Whatever you do, make sure these indicators are spaced widely enough so that you’ll get an accurate reading as you go along.

Step 7: Install Insulation

Now, at last, you are ready to get down to the business of laying your insulation. Whatever type you are using, you generally want to work at the point farthest away from the entry to the attic and lay back towards it.

Make sure you work methodically to ensure a uniform, even application being careful to not get in your own way.

If you are using loose fill insulation you’ll need to coordinate with your partner who is running the machine and loading it with insulation bundles. These machines are often quite noisy, so visual signals or even walkie-talkies with headsets may need to be employed.

As you’ll probably discover, all of the hard work was done prior to the actual placement of the insulation and this part should go relatively quickly. Like so many other jobs, the results are often much improved by thorough, diligent prep work.

Helpful Tips and Tricks

Covering every possible contingency, situation and specific circumstance is beyond the confines of this article and practically impossible.

That being said, long experience has produced these golden nuggets of wisdom that are sure to make your project easier and less aggravating.

Learn from the trials and tribulations of those who have come before you and your attic installation install job will go smoother and quicker!

  • Consider closing the attic entryway behind you when laying loose fill insulation. Even if you have extension cords running up for lights and things, the chances of a mishap that will see dusty, flurry-like insulation getting down into your living space are high. This stuff will prove maddeningly difficult to clean up, and you can spare yourself considerable aggravation while preserving your relationships with your family by simply shutting the door to the attic or closing the trap.
  • Never, ever try to tiptoe across joists unless you have no other option. I cannot tell you how many holes I have seen punched in ceilings or even serious accidents or someone plummeted through entirely trying to do just that. Instead, if your attic does not have adequate walkway space haul up a thick sheet of plywood measuring at least 6 ft long and a couple of feet wide for you to stand on. You can lie this across the joists to effectively place your own road as you go. If your attic entry is so cramped that this is not possible, you can do the same thing with several thinner boards that you strap together once you have them up in the attic.
  • If laying rolled insulation, you might see a net gain inefficiency my first mapping out the length and width of the spaces between the joists in your attic. Then rolls can be pre-cut and assembled with appropriate marks to allow rapid, easy installation once you have them up in the attic. Much time and effort is wasted trying to maneuver large rolls of insulation in a cramped space, much less cut them to width or length.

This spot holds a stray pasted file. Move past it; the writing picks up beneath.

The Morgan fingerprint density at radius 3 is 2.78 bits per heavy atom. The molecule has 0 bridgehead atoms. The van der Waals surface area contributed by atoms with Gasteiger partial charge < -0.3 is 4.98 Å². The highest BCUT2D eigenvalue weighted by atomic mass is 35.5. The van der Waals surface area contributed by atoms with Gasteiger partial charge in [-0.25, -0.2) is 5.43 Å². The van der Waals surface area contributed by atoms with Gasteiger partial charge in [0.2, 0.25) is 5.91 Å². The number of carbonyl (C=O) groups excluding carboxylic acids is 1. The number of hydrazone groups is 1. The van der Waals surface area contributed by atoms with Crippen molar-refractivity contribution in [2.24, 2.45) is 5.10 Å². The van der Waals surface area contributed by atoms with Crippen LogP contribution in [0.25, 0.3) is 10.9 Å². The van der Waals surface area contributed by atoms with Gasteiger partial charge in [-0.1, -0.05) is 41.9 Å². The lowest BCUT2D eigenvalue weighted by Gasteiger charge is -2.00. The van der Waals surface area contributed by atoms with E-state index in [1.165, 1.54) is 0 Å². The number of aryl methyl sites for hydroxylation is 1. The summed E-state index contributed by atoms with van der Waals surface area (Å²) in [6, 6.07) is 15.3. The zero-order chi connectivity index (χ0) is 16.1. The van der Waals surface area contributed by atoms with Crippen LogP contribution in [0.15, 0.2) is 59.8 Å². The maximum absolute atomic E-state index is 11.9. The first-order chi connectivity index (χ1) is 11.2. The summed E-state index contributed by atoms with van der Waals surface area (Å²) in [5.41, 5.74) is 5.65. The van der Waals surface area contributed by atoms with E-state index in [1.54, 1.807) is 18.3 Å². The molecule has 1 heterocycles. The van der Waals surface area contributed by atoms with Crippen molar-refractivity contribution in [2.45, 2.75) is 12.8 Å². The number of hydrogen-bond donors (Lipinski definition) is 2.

• If placing rolled insulation, it can easily be cut using a serrated knife. Large, specialized and expensive insulation knives are sold for the purpose but you can use a long, bog standard bread knife from your kitchen for the task just as well.
  • If spraying in foam insulation, know that the curing process will result in the generation, or off-gassing, of significant chemicals that are fairly noxious. You should be wearing a respirator for all insulation installations, but make sure you have one that is rated for chemical vapors if installing sprayed foam. Once the job is done, now will definitely be the time to use your whole House fan if you have one installed to forcefully evacuate the air in the attic. Alternately, switch on any powered attic ventilators or place a common electric fan in the attic to help get those gases out in a hurry.


Most attics are forgotten about unless they are causing a problem, but even though your attic is out of sight and out of mind it could be slowly ruining the structural integrity of your home and damaging anything you have stored up there if the temperature is allowed to fluctuate too wildly.

Proper ventilation and insulation of an attic is vital to stabilizing temperature and moisture levels within acceptable limits.

Poor insulation or a total lack of insulation is most often the culprit, and upgrading or installing insulation is easy enough that it can be done by your average homeowner with the right preparations. Use the handy guide we have provided above and your attic insulation installation will go down as smooth as silk!